Music is why we do this. Music is what I've used to escape from the latest sources of anxiety, while also being the fuel to my mornings in the aftermath of CanJam. Regardless if the aural candy is hot off the presses or an old-time favorite, here's what I have had in my queue to enjoy the evenings.
The 1975 - Being Funny In A Foreign Language
As someone who previously didn't get the appeal of The 1975 back in 2015 or so, coming to the realization that 2016's I like it when you sleep... and their regular releases since then have been personal highlights in each release year's album statistics. I listen to their newest release at least once per month, and even get the craving to dig into the back catalog should the stars align.
This time around, I'm highlighting the new album because it's just the right amount of an eclectic sub-genre mix across the tracks, without being all over the place like some of the vignettes of the last two releases. Lead singer Matt Healy's vocal lines, both in lyric and delivery, contain enough variety to keep songs thematically interesting. Ultimately, however, the polish of Jack Antonoff is here in full effect. Imagine the optimistic dreaminess of Taylor Swift's Lover-era but extrapolate that with guitars mixed to provide more highlights than just melodic noise.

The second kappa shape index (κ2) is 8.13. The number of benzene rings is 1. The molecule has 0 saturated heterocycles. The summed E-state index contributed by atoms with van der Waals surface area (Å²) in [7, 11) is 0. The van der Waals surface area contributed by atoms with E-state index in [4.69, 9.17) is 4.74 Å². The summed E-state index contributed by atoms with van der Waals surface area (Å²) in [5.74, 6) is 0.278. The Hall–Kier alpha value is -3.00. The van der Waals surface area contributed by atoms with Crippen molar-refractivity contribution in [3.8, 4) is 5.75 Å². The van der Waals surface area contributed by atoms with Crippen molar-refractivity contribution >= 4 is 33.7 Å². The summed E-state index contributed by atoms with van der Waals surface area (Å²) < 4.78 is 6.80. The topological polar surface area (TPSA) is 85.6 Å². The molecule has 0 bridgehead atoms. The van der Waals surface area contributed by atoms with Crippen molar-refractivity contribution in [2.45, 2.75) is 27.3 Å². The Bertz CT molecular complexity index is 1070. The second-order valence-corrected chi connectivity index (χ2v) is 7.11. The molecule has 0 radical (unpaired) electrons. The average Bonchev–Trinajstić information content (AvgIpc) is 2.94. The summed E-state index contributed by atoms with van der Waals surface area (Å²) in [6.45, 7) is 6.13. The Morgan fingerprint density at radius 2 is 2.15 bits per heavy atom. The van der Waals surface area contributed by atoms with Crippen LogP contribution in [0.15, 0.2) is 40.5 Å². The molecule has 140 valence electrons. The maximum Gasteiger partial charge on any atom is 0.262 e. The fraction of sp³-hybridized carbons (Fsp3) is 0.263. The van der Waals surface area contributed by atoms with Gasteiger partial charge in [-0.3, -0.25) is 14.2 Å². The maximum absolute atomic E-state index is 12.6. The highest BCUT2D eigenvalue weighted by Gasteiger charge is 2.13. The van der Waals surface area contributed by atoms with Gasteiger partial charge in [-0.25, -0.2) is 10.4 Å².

Highlights: Happiness, Looking For Somebody (To Love), Oh Caroline, and I'm In Love With You.
Blink-182 - Neighborhoods
Upon release, Neighborhoods felt like multiple steps back for the band synonymous with lyrics toeing the line between arrested development and slapstick immaturity. Their self-titled album felt like the appropriate send-off that arguably completed the band's maturity beyond middle and high school humor, while music's progression away from skate and pop-punk palettes would transition to the first waves of bling-era hip-hop. As a younger person, I Miss You became synonymous with the "scene"-aesthetic, but the rest of the album didn't really have the staying power like Enema of the State or Take Off Your Pants and Jacket had.
Spending so much time focusing on Blink-182 (Blink) pre-hiatus is paramount for me to transition to gush about their 2011 release. As I have done with other favorite albums on TMD, I'll start with the song that resonates with me the least, Love is Dangerous. It was always a skip because it was a downtempo slog that featured my least favorite Tom DeLonge vocal timbres ever put to record.
Onto the freshly-formed sidewalks that impact every step you take in your brand-new flat-soled skate shoes...
The opening 8 songs of Neighborhoods (Ghost on the Dance Floor - Kaleidoscope) is my favorite run of songs in Blink's entire discography. Ghost on the Dance Floor sounds like 11:00 p.m. rekindled love from a high school sweetheart you were always supposed to make it with. The shift from pre-hiatus Blink sounding like a skeletal three-piece outfit to post-hiatus Blink using multiple tracks to create a more dense sonic canvas for their songs to be consumed on was exactly what I was looking for when moving from one social climate to another.